My good-bye letter to the wonderful folks at Hendricks Regional Health

To all my wonderful friends at Hendricks Regional Hospital

            It has been the utmost honor to be your pediatrician, colleague, and friend these past five years. I was pretty nervous coming out of residency, gearing up to start my first real job. I had trained, like, since I was a fetus for this moment. It was hard to believe that I was ready to shove off on my own and practice medicine. Only, I wasn’t really ready. To be honest, I faked it a lot at first, and hoped that everyone wouldn’t realize how nervous I was, or how many times I sprinted downstairs to my office to look stuff up. But I soon realized that I didn’t have to do that quite so much, because everyone around me was constantly looking out for me, and for each other. A lot of people like to ask me, as a doctor, if I am afraid of making mistakes. I’m now comfortable knowing that I am going to make mistakes, because I’m human. But the only way I might hurt someone, is by ignoring the concerns from the team around me. And it really is an amazing team. I like to picture us on a typical day as a bunch of arrows pointing in different directions, which is fine because we all had lots of responsibilities. But then…. Sh#t hits the fan. And like magic, those arrows became compass points and everyone suddenly points in the same direction, towards the same end of helping a sick mom, baby, or child. We worked together really well, especially when hierarchical titles were put on hold, and respect for each other’s talents and capabilities became the priority. Your effort and devotion you put into your work is something I will always admire, and never forget. In fact, I could never quite figure out why there was a ‘doctors’ day. I sometimes feel like we are the most spoiled profession in the world compared to the hardworking hospital staff I observed everyday.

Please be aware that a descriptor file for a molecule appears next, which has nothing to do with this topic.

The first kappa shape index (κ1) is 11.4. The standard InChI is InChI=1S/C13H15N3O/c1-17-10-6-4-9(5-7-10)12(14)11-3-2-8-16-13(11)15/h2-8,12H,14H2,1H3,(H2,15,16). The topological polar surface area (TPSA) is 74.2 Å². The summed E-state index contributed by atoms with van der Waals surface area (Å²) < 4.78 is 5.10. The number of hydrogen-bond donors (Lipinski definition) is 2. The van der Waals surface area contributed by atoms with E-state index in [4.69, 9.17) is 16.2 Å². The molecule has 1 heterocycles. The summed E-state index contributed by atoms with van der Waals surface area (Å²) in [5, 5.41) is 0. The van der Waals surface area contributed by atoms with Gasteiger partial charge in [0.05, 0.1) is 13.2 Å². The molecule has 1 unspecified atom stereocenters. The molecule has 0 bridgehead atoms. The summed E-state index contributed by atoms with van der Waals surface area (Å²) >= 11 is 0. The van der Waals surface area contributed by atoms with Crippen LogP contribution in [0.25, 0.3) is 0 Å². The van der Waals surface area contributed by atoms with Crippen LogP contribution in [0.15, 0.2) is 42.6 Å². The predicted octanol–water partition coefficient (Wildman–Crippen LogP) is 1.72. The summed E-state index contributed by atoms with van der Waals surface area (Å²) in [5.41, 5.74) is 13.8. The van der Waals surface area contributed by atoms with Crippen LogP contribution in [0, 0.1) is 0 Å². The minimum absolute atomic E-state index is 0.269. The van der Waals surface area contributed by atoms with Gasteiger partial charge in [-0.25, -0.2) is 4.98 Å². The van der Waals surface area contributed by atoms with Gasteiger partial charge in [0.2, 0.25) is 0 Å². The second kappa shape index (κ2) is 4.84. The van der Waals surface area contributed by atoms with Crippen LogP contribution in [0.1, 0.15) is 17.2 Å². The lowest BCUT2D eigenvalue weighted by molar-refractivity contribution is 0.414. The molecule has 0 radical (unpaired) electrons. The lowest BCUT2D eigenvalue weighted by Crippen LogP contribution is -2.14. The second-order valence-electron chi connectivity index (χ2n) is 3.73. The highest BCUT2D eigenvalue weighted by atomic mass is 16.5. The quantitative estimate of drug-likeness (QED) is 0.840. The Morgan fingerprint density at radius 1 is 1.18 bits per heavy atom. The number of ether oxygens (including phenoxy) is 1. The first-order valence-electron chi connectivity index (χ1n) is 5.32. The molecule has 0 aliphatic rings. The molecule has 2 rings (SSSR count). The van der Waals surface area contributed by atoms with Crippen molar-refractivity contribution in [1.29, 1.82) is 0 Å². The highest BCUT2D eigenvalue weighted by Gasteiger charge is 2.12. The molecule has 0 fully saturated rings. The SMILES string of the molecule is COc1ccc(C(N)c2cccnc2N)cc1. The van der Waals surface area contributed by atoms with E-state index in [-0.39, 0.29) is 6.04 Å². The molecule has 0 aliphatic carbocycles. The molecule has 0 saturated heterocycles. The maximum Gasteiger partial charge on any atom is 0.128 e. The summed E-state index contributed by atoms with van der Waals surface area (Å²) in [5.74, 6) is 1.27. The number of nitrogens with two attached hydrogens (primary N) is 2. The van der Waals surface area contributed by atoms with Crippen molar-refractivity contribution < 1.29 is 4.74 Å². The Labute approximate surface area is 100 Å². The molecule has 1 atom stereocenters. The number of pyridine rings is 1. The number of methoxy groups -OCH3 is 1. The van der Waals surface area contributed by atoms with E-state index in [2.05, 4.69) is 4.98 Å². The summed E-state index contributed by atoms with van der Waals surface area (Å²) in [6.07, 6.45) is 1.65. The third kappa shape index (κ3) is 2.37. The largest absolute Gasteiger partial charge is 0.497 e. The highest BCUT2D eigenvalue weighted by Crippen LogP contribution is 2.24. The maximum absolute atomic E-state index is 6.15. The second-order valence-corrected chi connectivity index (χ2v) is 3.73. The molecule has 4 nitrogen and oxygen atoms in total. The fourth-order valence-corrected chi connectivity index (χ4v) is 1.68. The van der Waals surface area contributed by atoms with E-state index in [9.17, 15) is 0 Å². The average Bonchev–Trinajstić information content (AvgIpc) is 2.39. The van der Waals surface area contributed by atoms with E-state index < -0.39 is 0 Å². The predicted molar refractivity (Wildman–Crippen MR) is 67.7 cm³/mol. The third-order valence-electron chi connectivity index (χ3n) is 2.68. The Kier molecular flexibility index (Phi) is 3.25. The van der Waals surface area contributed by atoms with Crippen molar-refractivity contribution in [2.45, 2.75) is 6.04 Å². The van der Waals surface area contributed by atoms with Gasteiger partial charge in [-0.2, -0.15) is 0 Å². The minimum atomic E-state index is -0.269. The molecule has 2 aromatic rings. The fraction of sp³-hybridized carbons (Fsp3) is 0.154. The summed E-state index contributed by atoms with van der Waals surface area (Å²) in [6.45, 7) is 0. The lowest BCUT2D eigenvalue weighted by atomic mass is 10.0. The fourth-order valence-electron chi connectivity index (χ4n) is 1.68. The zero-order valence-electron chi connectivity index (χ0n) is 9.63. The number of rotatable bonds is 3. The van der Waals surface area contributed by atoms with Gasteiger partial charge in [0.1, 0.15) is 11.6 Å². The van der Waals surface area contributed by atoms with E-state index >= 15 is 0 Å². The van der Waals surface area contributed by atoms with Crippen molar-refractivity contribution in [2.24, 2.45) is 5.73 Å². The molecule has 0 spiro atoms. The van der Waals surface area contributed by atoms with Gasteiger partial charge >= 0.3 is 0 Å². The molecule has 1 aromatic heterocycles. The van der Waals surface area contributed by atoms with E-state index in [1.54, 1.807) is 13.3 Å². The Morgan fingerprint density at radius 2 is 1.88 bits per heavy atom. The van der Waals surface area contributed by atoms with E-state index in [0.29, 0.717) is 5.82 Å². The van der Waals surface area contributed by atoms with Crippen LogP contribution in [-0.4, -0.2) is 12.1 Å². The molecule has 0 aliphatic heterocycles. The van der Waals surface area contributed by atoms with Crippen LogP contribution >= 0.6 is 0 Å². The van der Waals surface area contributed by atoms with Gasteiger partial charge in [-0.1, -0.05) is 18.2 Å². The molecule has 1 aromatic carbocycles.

(above: first day on the job 7/16/2012. Note all the hair. This was before kids)

           I get quite a lot of satisfaction from my patient encounters. It’s what motivates me and makes me feel whole at the end of the day. But the most enjoyment by far was being welcomed by such cheerful faces (seriously!) each and every morning. You all let me into your lives, recounting accomplishments by your family, fun stories, and even sometimes your struggles. And it was reciprocated. I’ll never forget having a tough day, walking with my head down, when I passed one of the janitors in the hall. I didn’t even see her, but as I was walking by, she said sweetly, “cheer up!” It totally shook me out of my funk, and gave me a wonderful feeling of connectedness.  These personal connections were so valuable to me, and I felt it all the time. I’ll surely miss this job, but it’s you all that I will really miss the most. 

Thank you all for everything,


Tony GiaQuinta









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